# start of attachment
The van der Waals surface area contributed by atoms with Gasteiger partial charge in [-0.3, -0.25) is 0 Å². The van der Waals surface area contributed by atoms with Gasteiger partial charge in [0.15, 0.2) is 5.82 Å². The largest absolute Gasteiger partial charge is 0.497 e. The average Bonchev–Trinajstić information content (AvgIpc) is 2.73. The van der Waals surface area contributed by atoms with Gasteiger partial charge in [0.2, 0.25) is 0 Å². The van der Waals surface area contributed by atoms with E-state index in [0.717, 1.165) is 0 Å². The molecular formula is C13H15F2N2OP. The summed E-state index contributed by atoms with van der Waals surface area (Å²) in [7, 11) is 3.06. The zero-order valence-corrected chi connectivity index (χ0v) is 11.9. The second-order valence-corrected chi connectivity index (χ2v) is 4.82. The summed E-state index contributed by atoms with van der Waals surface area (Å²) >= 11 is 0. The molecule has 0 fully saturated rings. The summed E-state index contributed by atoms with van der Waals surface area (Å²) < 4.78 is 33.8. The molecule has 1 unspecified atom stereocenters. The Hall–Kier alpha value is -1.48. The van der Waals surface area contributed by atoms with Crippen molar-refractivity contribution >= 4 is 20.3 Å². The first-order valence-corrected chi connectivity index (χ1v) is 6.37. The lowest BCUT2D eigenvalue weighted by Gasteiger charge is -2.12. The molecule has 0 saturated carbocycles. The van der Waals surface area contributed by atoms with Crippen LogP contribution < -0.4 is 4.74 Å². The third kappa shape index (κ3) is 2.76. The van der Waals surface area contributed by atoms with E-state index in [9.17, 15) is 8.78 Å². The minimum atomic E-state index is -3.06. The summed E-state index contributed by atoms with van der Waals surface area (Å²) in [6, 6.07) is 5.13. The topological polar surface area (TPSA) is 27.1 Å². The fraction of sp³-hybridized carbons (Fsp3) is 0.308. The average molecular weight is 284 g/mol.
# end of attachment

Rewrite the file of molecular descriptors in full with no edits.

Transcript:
The van der Waals surface area contributed by atoms with Gasteiger partial charge in [-0.3, -0.25) is 0 Å². The van der Waals surface area contributed by atoms with Gasteiger partial charge in [0.15, 0.2) is 5.82 Å². The largest absolute Gasteiger partial charge is 0.497 e. The average Bonchev–Trinajstić information content (AvgIpc) is 2.73. The van der Waals surface area contributed by atoms with Gasteiger partial charge in [0.2, 0.25) is 0 Å². The van der Waals surface area contributed by atoms with E-state index in [0.717, 1.165) is 0 Å². The molecular formula is C13H15F2N2OP. The summed E-state index contributed by atoms with van der Waals surface area (Å²) in [7, 11) is 3.06. The zero-order valence-corrected chi connectivity index (χ0v) is 11.9. The second-order valence-corrected chi connectivity index (χ2v) is 4.82. The summed E-state index contributed by atoms with van der Waals surface area (Å²) >= 11 is 0. The molecule has 0 fully saturated rings. The summed E-state index contributed by atoms with van der Waals surface area (Å²) < 4.78 is 33.8. The molecule has 1 unspecified atom stereocenters. The Hall–Kier alpha value is -1.48. The van der Waals surface area contributed by atoms with Crippen molar-refractivity contribution >= 4 is 20.3 Å². The first-order valence-corrected chi connectivity index (χ1v) is 6.37. The lowest BCUT2D eigenvalue weighted by Gasteiger charge is -2.12. The molecule has 0 saturated carbocycles. The van der Waals surface area contributed by atoms with Crippen LogP contribution < -0.4 is 4.74 Å². The third kappa shape index (κ3) is 2.76. The van der Waals surface area contributed by atoms with E-state index in [9.17, 15) is 8.78 Å². The minimum atomic E-state index is -3.06. The summed E-state index contributed by atoms with van der Waals surface area (Å²) in [6, 6.07) is 5.13. The topological polar surface area (TPSA) is 27.1 Å². The fraction of sp³-hybridized carbons (Fsp3) is 0.308. The average molecular weight is 284 g/mol.